Why Use Cryptocurrencies?
Cryptocurrencies are just another form of money but they are specifically designed to take advantage of the architecture of the internet. Instead of relying on a standard financial institution to guarantee and verify transactions, cryptocurrency transactions are checked, or "confirmed," by the computers of the users on the currency's network. In other words, your transaction does not go to a bank, get verified, cleared and then passed on to the receipent. The transaction is verifed and passed to the receipent directly peer to peer, no single central computer or bank is used. The computers that verify the transactions usually receive a small amount of currency as a reward. The process of receiving rewards in exchange for verifying transactions is called "mining," and it is the main way that new currency is produced. Mining works differently for different currencies.
Because cryptocurrencies are completely digital, they can be used in ways that ordinary currencies can't; primarily, they are used like the digital equivalent of cash. Unlike credit or debit cards that are issued by banks, you don't need an account or good credit to use cryptocurrencies, yet you can use them to buy goods and services from an increasingly diverse selection of retailers and individuals. For instance, Overstock.com and Newegg.com accept Bitcoin as payment. There is typically a very small fee for almost every transaction, but it's typically much lower than credit card processing fees and interest, and the fees support the network.
Another common practice is to use small amounts of cryptocurrencies to "tip" people on IRC chat, social media and blogs. For instance, independent developers have designed "tipbots" for Reddit, Twitter and other social platforms that allow you to send money to a friend or anybody you feel has made a tip-worthy comment. The amounts you can send can be very small, like fractions of a penny, or if you decide quite substantial.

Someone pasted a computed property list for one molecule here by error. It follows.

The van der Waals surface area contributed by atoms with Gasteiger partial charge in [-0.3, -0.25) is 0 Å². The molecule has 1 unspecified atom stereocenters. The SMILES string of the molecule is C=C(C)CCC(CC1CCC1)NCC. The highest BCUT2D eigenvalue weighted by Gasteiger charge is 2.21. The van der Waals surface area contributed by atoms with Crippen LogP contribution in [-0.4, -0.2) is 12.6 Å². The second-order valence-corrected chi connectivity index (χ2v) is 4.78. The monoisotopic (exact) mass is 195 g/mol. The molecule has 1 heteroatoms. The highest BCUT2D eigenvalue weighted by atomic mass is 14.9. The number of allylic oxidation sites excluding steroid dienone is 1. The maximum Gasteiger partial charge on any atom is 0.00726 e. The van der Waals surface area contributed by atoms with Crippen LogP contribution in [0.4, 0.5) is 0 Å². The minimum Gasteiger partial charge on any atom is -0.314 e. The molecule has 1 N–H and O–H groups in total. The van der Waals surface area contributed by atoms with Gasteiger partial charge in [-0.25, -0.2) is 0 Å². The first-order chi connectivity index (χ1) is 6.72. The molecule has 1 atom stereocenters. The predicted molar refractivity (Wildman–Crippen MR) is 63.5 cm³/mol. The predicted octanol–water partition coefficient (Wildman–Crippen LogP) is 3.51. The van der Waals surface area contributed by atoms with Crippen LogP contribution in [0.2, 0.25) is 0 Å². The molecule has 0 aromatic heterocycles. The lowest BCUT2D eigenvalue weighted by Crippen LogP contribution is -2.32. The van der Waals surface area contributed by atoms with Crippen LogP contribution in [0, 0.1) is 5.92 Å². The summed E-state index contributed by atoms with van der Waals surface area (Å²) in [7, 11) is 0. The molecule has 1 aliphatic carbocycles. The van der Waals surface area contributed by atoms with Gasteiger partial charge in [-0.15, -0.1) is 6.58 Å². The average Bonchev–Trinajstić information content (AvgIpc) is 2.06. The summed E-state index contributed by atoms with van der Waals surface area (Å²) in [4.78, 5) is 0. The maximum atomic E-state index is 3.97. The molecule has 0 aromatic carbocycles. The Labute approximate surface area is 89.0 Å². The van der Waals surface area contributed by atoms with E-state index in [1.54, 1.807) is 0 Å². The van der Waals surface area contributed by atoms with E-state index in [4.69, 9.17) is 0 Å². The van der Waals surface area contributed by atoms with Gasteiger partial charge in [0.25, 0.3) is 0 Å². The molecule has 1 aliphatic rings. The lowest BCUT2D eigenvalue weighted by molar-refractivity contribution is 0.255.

Cryptocurrencies can be converted at lightning speed or used to represent things that aren't normally currencies, such as domain names or consumer goods. Depending on the currency being used, it is also possible to anonymize transactions, turning cryptocurrencies into a form of discreet online cash. Most importantly, cryptocurrencies can be sent anywhere in the world, almost instantaneously, enabling users to deal directly with each other over the internet, rather than through a third-party financial institution, paying currency conversion fees or waiting for a bank to release funds.
While they are not entirely immune from fraud or theft, they are generally safe to use and difficult for malicious hackers to steal. As with cash, you'll need to take some precautions to protect your coins. For one, you'll want to encrypt your wallet with a very strong password and take regular backups, and it's a good idea to keep the backup and a written copy of your password in a remote location. Never give your password or wallet to somebody you don't trust, and keep the wallet software up to date at all times. Just like cash, if it's lost, damaged or stolen, you can't recover the funds. It's also a good idea to keep the bulk of your money offline, either in a "paper" wallet or on a storage device that may be disconnected from the internet when it's not in use.
You can be in on the start of the newest Cryptocurrency coming soon. The initial coin offering (IC0) is January 10, 2017. You can get in on the pre-launch now by reserving the number of coins you want at .10 USD each.
Register now for free. See what it is all about.